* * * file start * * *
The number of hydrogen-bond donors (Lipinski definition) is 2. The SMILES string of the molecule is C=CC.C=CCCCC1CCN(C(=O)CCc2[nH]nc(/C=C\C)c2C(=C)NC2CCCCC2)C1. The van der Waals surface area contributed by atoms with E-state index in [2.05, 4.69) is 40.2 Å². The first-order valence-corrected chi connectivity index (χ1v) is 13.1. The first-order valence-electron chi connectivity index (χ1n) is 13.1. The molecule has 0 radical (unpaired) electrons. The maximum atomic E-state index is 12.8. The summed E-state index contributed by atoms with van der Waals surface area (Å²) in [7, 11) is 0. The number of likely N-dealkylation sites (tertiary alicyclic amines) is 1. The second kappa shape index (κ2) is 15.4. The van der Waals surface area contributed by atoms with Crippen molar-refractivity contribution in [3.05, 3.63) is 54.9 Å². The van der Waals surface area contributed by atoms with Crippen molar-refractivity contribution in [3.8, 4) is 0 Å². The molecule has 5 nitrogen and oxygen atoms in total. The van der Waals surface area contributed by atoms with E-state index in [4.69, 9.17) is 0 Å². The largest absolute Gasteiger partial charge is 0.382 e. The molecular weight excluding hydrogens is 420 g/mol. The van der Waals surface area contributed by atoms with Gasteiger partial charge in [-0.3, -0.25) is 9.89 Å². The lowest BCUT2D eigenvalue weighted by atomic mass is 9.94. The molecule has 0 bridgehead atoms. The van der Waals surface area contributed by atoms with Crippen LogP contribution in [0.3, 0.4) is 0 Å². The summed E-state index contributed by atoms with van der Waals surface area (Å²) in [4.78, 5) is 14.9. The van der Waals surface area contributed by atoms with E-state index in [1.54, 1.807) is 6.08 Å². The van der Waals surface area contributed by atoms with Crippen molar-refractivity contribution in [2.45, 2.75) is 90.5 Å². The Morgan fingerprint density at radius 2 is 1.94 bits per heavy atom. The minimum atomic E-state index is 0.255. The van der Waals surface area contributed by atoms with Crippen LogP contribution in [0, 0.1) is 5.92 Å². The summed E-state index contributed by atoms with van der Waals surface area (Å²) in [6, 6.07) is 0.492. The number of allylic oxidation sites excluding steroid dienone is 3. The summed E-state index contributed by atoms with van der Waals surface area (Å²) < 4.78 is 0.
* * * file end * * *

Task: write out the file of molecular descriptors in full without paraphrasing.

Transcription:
The number of hydrogen-bond donors (Lipinski definition) is 2. The SMILES string of the molecule is C=CC.C=CCCCC1CCN(C(=O)CCc2[nH]nc(/C=C\C)c2C(=C)NC2CCCCC2)C1. The van der Waals surface area contributed by atoms with E-state index in [2.05, 4.69) is 40.2 Å². The first-order valence-corrected chi connectivity index (χ1v) is 13.1. The first-order valence-electron chi connectivity index (χ1n) is 13.1. The molecule has 0 radical (unpaired) electrons. The maximum atomic E-state index is 12.8. The summed E-state index contributed by atoms with van der Waals surface area (Å²) in [7, 11) is 0. The number of likely N-dealkylation sites (tertiary alicyclic amines) is 1. The second kappa shape index (κ2) is 15.4. The van der Waals surface area contributed by atoms with Crippen molar-refractivity contribution in [3.05, 3.63) is 54.9 Å². The van der Waals surface area contributed by atoms with Crippen molar-refractivity contribution in [3.8, 4) is 0 Å². The molecule has 5 nitrogen and oxygen atoms in total. The van der Waals surface area contributed by atoms with E-state index in [4.69, 9.17) is 0 Å². The largest absolute Gasteiger partial charge is 0.382 e. The molecular weight excluding hydrogens is 420 g/mol. The van der Waals surface area contributed by atoms with Gasteiger partial charge in [-0.3, -0.25) is 9.89 Å². The lowest BCUT2D eigenvalue weighted by atomic mass is 9.94. The molecule has 0 bridgehead atoms. The van der Waals surface area contributed by atoms with Crippen LogP contribution in [0.3, 0.4) is 0 Å². The summed E-state index contributed by atoms with van der Waals surface area (Å²) in [4.78, 5) is 14.9. The van der Waals surface area contributed by atoms with E-state index in [1.54, 1.807) is 6.08 Å². The van der Waals surface area contributed by atoms with Crippen molar-refractivity contribution in [2.45, 2.75) is 90.5 Å². The Morgan fingerprint density at radius 2 is 1.94 bits per heavy atom. The minimum atomic E-state index is 0.255. The van der Waals surface area contributed by atoms with Crippen LogP contribution in [0, 0.1) is 5.92 Å². The summed E-state index contributed by atoms with van der Waals surface area (Å²) in [6, 6.07) is 0.492. The number of allylic oxidation sites excluding steroid dienone is 3. The summed E-state index contributed by atoms with van der Waals surface area (Å²) < 4.78 is 0.